I‘ve been casting glances across the room at Muriel Spark for some time now. Thanks to Bookmooch (more on the joys of reading this book used later), however, I found a nice copy of The Prime of Miss Jean Brodie (1961). It was first published in The New Yorker‘s October 16, 1961, issue, extending over 100 ad-plastered pages (I just found out that my subscription to The New Yorker gives full access to digital editions of all past issues — as if one doesn’t get enough for the $40).
When I picked up the book, I was a bit afraid I would be reading the inspiration for movies like Dead Poets Society or Mona Lisa Smile or any number of films and stories lauding an inspiring teacher. Perhaps Miss Brodie’s is a bit of an unconventional life, helping the students think outside of their roles. Happily (though I enjoyed Dead Poets Society), this was not the case.
Miss Brodie sees herself as the ideal teacher, approaching “education” from its original meaning: “to lead out.” She teaches her all-girl students about art and history and broaches the subject of sex, though mostly by allusion. Miss Brodie is unconventional, but she isn’t necessarily a beacon of light for her drifting students, known in the school as “the Brodie set.” She has sparked their imaginations, but perhaps not in the way intended.
After Miss Brodie tells the girls about her lover, killed in World War I, a few of the girls imagine Miss Brodie’s love life, writing melodramatic stories and expostulate on their growing awareness of sex. Their naïve perspective on sex is pleasantly comic (“He must have committed sex with his wife.”). In the girls’ lives, Miss Brodie becomes a looming personality. The thrill of the novel is in watching the girls grow older trying to work their way under her disturbing shadow. All becomes more complex when the girls discover Miss Brodie’s love triangle with two of the other teachers.
Though I found the book intriguing, I think I was distracted while reading it. I could sense the depth of psychological insight and I could capture some of the themes, but nothing came to life. I didn’t care about the characters, neither wishing them well or ill, though I enjoyed watching them interact in their terribly flawed lives. While the “why” was intriguing, neither the who nor what compelled me to keep reading.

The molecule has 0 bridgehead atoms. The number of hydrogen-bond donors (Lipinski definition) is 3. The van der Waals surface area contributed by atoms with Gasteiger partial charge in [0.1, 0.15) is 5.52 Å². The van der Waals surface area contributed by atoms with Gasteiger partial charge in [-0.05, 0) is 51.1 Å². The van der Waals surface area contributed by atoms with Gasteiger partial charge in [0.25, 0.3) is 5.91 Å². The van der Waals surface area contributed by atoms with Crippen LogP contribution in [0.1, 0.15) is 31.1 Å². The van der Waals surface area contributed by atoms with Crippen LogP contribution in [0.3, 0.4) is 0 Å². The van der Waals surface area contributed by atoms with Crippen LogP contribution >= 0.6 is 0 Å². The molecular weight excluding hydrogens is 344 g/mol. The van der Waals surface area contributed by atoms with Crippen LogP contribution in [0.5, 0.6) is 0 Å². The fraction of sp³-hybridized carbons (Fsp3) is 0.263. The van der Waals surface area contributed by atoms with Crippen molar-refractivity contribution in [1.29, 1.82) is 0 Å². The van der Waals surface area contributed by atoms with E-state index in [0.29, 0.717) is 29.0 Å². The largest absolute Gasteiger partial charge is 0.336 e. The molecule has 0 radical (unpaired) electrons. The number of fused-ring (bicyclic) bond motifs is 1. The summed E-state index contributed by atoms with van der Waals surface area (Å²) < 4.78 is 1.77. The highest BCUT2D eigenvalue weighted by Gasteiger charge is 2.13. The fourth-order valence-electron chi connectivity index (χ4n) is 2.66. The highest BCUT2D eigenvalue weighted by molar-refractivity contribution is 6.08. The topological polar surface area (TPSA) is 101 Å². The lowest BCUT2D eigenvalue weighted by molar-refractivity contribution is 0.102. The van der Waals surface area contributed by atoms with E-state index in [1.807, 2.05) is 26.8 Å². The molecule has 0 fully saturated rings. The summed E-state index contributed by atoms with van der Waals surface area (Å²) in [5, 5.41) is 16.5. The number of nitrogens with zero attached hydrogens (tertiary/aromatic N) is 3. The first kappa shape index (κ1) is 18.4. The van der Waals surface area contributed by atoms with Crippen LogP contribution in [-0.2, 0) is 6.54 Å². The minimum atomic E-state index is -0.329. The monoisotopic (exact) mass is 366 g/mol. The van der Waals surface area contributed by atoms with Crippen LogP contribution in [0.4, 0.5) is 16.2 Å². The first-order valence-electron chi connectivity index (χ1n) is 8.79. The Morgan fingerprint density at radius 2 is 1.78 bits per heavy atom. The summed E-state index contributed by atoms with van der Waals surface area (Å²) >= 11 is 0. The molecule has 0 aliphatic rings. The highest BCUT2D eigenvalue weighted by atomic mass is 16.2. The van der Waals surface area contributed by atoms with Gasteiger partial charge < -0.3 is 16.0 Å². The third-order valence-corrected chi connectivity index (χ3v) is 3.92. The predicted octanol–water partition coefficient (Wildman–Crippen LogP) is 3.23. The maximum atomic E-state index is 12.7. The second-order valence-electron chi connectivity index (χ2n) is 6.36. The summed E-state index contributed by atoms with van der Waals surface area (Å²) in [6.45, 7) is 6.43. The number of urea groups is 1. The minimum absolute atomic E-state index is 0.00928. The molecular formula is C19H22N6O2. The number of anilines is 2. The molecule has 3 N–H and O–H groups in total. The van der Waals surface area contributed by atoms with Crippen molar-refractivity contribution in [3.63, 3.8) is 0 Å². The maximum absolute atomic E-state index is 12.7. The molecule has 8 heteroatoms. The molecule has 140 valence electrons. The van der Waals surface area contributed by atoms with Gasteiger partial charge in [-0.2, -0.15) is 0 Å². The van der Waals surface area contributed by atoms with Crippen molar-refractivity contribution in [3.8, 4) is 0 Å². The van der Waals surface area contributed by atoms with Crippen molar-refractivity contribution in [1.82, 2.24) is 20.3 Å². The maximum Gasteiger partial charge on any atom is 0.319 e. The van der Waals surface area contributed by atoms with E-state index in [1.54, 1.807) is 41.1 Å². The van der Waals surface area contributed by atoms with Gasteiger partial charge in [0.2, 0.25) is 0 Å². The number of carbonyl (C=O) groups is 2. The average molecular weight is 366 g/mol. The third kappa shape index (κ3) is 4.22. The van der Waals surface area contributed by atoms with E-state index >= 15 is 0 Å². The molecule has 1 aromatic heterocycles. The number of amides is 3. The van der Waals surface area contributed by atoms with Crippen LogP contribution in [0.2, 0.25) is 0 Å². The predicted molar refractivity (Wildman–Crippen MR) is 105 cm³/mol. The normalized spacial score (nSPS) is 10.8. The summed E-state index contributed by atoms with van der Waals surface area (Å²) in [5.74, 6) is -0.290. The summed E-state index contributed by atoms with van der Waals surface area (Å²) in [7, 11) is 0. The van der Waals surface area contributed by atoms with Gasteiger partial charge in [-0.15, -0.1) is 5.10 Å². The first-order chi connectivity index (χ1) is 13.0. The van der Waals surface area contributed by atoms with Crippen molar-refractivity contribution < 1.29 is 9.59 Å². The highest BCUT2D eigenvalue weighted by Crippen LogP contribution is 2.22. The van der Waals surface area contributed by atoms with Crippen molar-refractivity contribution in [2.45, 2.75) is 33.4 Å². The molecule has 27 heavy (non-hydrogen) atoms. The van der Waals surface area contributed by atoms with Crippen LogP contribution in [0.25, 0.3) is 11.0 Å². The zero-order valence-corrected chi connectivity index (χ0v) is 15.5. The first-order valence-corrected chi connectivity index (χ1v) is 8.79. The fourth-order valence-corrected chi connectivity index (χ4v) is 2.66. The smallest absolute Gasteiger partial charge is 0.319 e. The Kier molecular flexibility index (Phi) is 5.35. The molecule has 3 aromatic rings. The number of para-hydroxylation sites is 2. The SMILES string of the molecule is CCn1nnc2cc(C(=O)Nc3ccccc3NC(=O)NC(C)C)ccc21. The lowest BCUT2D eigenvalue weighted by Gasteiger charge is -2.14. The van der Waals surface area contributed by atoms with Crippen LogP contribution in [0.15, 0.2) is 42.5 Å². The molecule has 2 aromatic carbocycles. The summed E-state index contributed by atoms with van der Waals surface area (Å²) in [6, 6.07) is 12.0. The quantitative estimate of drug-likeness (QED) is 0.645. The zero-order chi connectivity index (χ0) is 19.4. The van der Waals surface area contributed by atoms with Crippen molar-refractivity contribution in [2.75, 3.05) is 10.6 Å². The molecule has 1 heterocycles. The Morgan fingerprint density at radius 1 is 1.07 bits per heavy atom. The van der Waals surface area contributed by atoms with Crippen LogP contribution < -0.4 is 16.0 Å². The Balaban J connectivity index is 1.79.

This is not to say it wasn’t enjoyable. The details about the characters do make the characters come to life. As I mentioned above, some of Spark’s perceptive prose is very comical. Some of it is very sad. Here is an example of sadness. Early in the novel, we get a glimpse of one of the bullied girl’s grown-up life. Miss Brodie constantly picks on poor Mary, and things don’t get better for her.
On one occasion of real misery — when her first and last boy-friend, a corporal whom she had known for two weeks, deserted her by failing to turn up at an appointed place and failing to come near her again — she thought back to see if she had ever really been happy in her life . . . .
The narrative structure is another interesting aspect of the novella. Here, the narrator knows everything that has happened and that will happen to the characters. We get snippets of the future while we read about the past. For example, we know early on that one of the girls betrays Miss Brodie, causing her termination at the school. It does not take much longer before we find out which one did it. Much of the book is focused on why.
I promised to bring up Bookmooch, the online book swapping site I joined a couple of months ago to get rid of some of my old books while acquiring some others. Generally, I’m not thrilled with the results. Books I read still look new (and I get a lot of snarky comments about that, from jealous people obviously). Most of the books I got came to me in pretty terrible shape. Some are unreadable, frankly. This book, however, brought some unexpected joy. A prior owner had annotated it for me, marking every time fascism was brought up and linking it (I’m not sure quite how) to Hitler’s army. Sure, fascism plays a role in the book, but this person skipped over most everything else and made some flying leaps of inference. It added a nice bit of color to my time with Miss Brodie.
I’m fully aware that my misgivings with the novel can be summed up in one phrase: it’s just me. Thankfully, my wife, who is much more perceptive to female psychology than I, has also read the book — and she liked it, may have even started re-reading it. Hopefully she’ll make some comments spelling out some of the other intriguing aspects of the book and pointing out how many ways I missed the boat. I’m already shifting my attention to Memento Mori.